Zhenhui Jack Jiang
Prof. Zhenhui Jack JIANG
Innovation and Information Management
Padma and Hari Harilela Professor in Strategic Information Management
Professor of Innovation and Information

3917 8351

KK 804

Academic & Professional Qualification
  • PhD in Business Administration (University of British Columbia), 2004
  • Master of Management (Tsinghua University), 1999
  • Bachelor of Engineering and Bachelor of Economics (Tsinghua University), 1997

Zhenhui (Jack) Jiang is a professor of Innovation and Information Management and  Padma and Hari Harilela Professor in Strategic Information Management at HKU Business School. He formerly served as the Area Head of Innovation and Information Management. Prior to joining the University of Hong Kong, he was a full professor of Information Systems and Analytics at National University of Singapore (NUS), where he also served on the Faculty Promotion and Tenure Committee. Prof. Jiang was Chair of SIGHCI of Association for Information Systems (2015-18). His research interests include human computer interaction, artificial intelligence, information privacy, electronic/mobile commerce, and social media.

Presently, Professor Jiang serves as a Senior Editor for MIS Quarterly. He has also contributed to editorial boards of many leading Information Systems journals such as Journal of AIS (Senior Editor), Information Systems Research (Associate Editor),  MIS Quarterly (Associate Editor),  IEEE Transactions of Engineering Management, among others. His research contributions are published in premier business journals, such as MIS QuarterlyInformation Systems Research, Management Science, and Journal of MIS. Moreover, his work has also appeared in top-tier Computer Science conferences, like CHI. Throughout his academic career, Dr. Jiang has successfully secured research grants totaling approximately US$3 million as the Principal Investigator and an additional around US$4 million as a Co-Investigator.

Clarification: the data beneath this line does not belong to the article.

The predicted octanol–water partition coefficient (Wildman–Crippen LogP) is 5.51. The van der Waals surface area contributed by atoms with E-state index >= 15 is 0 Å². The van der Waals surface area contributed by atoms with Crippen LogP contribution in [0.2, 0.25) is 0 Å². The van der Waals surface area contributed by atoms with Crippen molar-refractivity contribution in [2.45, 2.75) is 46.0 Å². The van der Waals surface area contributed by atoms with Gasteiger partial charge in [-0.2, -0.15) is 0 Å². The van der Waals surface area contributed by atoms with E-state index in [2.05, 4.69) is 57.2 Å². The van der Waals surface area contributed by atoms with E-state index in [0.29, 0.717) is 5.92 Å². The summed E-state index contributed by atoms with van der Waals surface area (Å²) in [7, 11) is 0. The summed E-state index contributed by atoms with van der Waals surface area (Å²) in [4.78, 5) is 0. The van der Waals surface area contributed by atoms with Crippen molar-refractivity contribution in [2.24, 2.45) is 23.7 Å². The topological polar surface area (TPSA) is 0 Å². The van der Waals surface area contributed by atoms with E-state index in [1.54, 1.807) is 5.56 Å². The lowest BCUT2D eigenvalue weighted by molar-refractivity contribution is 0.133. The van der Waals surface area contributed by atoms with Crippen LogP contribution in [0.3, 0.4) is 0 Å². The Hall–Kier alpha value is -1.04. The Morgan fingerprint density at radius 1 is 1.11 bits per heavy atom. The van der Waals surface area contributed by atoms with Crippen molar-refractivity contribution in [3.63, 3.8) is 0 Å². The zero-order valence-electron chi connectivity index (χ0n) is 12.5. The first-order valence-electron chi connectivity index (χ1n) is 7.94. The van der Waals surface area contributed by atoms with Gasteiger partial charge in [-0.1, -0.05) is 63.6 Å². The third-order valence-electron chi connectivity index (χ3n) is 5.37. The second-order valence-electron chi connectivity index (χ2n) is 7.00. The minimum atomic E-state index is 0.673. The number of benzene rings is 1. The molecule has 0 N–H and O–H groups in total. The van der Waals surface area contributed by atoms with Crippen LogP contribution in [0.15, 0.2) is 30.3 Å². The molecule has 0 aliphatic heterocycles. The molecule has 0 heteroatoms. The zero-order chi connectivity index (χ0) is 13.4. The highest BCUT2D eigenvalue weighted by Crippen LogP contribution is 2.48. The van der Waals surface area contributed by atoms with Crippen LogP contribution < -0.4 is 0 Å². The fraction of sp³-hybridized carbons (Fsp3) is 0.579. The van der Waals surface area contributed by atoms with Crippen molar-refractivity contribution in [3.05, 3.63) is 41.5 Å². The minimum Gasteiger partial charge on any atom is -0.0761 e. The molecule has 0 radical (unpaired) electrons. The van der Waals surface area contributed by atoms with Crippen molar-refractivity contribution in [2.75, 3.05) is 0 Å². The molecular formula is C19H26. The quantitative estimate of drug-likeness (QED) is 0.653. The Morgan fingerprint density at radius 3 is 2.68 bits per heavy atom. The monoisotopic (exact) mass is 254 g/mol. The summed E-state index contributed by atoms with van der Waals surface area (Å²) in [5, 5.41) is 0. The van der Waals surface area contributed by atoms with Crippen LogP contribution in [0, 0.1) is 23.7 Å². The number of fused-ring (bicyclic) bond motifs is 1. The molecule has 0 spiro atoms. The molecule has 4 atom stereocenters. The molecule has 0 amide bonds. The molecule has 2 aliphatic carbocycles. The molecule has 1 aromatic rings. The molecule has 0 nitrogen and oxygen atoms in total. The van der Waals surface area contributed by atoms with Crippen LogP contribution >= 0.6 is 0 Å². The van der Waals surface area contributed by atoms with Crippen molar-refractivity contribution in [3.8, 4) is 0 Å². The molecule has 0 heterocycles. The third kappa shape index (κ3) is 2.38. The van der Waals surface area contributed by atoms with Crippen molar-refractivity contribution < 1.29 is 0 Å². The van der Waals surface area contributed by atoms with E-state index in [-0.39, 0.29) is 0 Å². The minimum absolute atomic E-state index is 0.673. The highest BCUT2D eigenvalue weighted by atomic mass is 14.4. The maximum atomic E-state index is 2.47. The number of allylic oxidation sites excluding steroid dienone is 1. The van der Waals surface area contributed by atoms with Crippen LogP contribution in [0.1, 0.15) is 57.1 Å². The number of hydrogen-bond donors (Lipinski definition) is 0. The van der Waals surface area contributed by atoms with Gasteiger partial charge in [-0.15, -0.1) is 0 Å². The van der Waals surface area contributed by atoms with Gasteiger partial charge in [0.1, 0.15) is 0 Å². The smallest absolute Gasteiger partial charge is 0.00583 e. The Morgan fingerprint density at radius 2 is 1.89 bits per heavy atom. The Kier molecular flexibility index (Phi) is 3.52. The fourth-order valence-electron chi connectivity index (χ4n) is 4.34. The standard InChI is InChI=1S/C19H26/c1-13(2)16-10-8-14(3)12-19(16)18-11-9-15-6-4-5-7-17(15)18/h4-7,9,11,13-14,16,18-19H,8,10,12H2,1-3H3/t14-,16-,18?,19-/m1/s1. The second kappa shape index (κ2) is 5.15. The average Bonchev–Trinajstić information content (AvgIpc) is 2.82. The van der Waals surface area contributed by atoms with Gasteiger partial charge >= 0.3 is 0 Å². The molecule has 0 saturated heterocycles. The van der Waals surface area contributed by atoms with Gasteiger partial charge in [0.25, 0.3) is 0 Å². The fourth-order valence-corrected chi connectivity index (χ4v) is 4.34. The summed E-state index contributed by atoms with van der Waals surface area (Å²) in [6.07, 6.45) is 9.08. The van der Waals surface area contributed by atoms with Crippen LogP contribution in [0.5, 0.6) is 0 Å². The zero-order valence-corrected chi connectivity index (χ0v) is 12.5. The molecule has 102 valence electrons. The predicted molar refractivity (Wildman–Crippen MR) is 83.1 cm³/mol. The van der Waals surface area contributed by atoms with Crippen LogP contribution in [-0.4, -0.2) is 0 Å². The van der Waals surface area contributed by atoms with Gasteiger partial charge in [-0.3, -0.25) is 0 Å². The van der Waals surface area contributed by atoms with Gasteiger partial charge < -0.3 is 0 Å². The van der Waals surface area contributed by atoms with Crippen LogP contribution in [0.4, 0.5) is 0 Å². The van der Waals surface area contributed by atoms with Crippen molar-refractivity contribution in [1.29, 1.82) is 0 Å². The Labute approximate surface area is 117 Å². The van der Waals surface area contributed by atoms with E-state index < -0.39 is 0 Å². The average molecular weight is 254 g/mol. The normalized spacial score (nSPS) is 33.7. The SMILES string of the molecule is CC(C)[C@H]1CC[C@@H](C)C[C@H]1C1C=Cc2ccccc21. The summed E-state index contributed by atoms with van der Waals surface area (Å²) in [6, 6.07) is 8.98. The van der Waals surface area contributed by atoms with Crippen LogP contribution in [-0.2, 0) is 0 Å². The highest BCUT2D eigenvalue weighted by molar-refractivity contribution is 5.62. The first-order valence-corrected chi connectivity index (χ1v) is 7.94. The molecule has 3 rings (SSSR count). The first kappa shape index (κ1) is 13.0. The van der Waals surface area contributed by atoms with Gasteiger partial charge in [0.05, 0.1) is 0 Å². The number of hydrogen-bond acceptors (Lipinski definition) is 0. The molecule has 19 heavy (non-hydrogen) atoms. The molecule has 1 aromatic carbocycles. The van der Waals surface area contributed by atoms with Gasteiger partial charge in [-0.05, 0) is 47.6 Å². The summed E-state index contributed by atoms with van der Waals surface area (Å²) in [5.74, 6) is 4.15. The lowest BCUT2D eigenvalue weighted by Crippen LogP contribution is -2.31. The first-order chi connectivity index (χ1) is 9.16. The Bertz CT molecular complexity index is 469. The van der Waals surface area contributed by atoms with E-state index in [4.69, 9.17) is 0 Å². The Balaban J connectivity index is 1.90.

Dr. Jiang has taught extensively across MBA, EMBA, DBA, and executive education programs at prestigious institutions such as HKU Business School, NUS School of Computing, NUS Business School, NUS Lee Kuan Yew School of Public Policy, and the School of Economics and Management at Tsinghua University. He also held positions as a Visiting Professor at Peking University and as a visiting scholar at MIT Sloan School of Management.

Teaching Interest

Digital Innovation, e-Business Models, Experimental Research Methodology, Applications for Big Data Analytics, Human Computer Interaction

Research Interest

Artificial Intelligence, Human Computer/AI Interaction, Social Media, Information Privacy, Information Search Analytics, Visual Analytics, User Experience Design, Electronic commerce, and Experimental Design.

Editorial Board Membership
  • Senior Editor: MIS Quarterly (since 2022)
  • Senior Editor: Journal of AIS (2017 – 2020)
  • Associate Editor: Information Systems Research (2019 – 2022)
  • Associate Editor: MIS Quarterly (2012-2015)
  • Editorial Board Member: IEEE Transactions on Engineering Management (2011 – 2016)
  • Associate Editor: Journal of AIS (2009-2012 and 2016 – 2017)
Selected Publications